The view from the top

3 09 2010

Fueled by Thursday’s consumption of rabbit, and with cyclists’ logs of serious climbing for their Gran Fondo training ringing in my ears, I set out on Friday’s ride with one goal in mind: climb.

And in the Lower Mainland, the most serious climb is the road to the top of Seymour Mountain.

It’s probably the closest climb we have to a classic European ascent; 12 kilometers, just over 1000 meters of elevation gain, for an average gradient of around eight per cent. It’s toughest slopes are at the bottom, where the road tilts upward at ten per cent, with the occasional section touching 12 per cent. The middle part wavers between seven and nine per cent, and the climbing becomes gentler near the top.

It’s been more than seven years since I last tackled Seymour, when I was preparing for my cycling trip to the ’03 Tour de France. Then I put my old steel Cramerotti on the roof of my car, parked on a side street near the base and basically just rode the mountain.

Friday, I was a man on a mission; Seymour would comprise just a portion of my 100 km route, that also took me up and over Burnaby Mountain.

All told, I achieved 1954 meters of climbing in 96.46 kms. That’s just a little shy of the total climbing on the Gran Fondo.

But it wasn’t easy.

For one thing, it was hot, much hotter than I expected. By the time I finished Burnaby Mountain, I could feed my skin roasting. So I made a pitstop to get sunscreen. Instant relief.

After a lunch stop in Deep Cove, I set out for my ascent.

A sign of the next hour to come.

As I churned my way up the steep lower slopes, the kilometer markers passing veeeeeeerrrrrrry slowly, I marveled that we used to ride this climb on our mountain bikes to access the legendary North Shore trails. This is one of those mountains where shuttling actually makes sense.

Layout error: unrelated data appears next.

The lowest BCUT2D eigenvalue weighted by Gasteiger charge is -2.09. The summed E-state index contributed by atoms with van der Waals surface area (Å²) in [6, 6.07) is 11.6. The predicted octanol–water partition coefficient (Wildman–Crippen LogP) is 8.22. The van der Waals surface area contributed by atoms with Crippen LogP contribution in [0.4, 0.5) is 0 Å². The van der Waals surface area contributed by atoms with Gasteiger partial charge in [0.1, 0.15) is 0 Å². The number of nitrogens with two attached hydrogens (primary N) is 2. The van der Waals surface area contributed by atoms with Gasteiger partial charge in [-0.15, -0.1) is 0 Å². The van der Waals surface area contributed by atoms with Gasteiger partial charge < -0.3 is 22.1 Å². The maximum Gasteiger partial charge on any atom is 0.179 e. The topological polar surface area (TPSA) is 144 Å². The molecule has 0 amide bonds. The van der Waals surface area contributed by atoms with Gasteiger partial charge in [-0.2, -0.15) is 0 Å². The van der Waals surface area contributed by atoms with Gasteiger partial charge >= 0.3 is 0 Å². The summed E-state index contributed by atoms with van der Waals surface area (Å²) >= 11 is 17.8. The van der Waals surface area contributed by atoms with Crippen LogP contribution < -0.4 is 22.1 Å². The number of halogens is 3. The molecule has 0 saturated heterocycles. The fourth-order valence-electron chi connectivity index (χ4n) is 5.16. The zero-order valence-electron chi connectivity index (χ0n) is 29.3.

The road goes up relentlessly.

And I was passed by a few pickups doing just that, the front wheels of big 40-pounder downhill bikes hanging over the tailgates. But otherwise the road was pretty quiet; I passed only one other cyclist.

The first lookout was a welcome opportunity to get off the bike for a moment to check out the view east, high above Port Moody, Mount Baker rising up the haze shrouding the Fraser Valley.

From there the road levels out somewhat to five per cent.

But still the summit seemed interminably far away; the last time I tackled such a major climb, there were tens of thousands of crazed, and mostly drunk, cycling fans alongside the road up Luz Ardiden, awaiting the arrival of Le Tour and cheering everyone on two wheels in the meantime. That sure salved the pain of some of the crazy switchbacks on that 20 km climb.

The transmission towers near the Seymour summit seem so small from sea level.

Alas, Friday there was just me and my own thoughts, which veered wildly from ‘Holy Crap, I should have been doing this long ago; I’ll never be ready for the Gran Fondo’ to ‘this ain’t so bad, just keep my rhythm.’

I sure was glad when the trees parted and the road widened towards the parking lot at the Seymour ski hill. I celebrated with a Larabar.

On a clear day, you can see forever.

Now, you’d think after more than an hour of grinding climbing, the descent back to the bottom would be a piece of cake; sure there was barely any pedaling required, but coasting for 12 kilometers and 60-75 kmh presents it own physical hardships. Like watering eyes, cramped fingers as they hovered just above the brake levers ready to squeeze when needed, and burning thighs. O my, the thighs did burn from keeping the cranks level!

Oddly enough, my maximum speed for the day, 77.5 kmh, didn’t come on the descent of Seymour; it happened much earlier, down the Cariboo Rd. hill in Burnaby. I think I caught a draft from a car.

Home, showered and fed, I know this; the Seymour climb was my last big ride before the Fondo. I’m now officially in taper-down mode…



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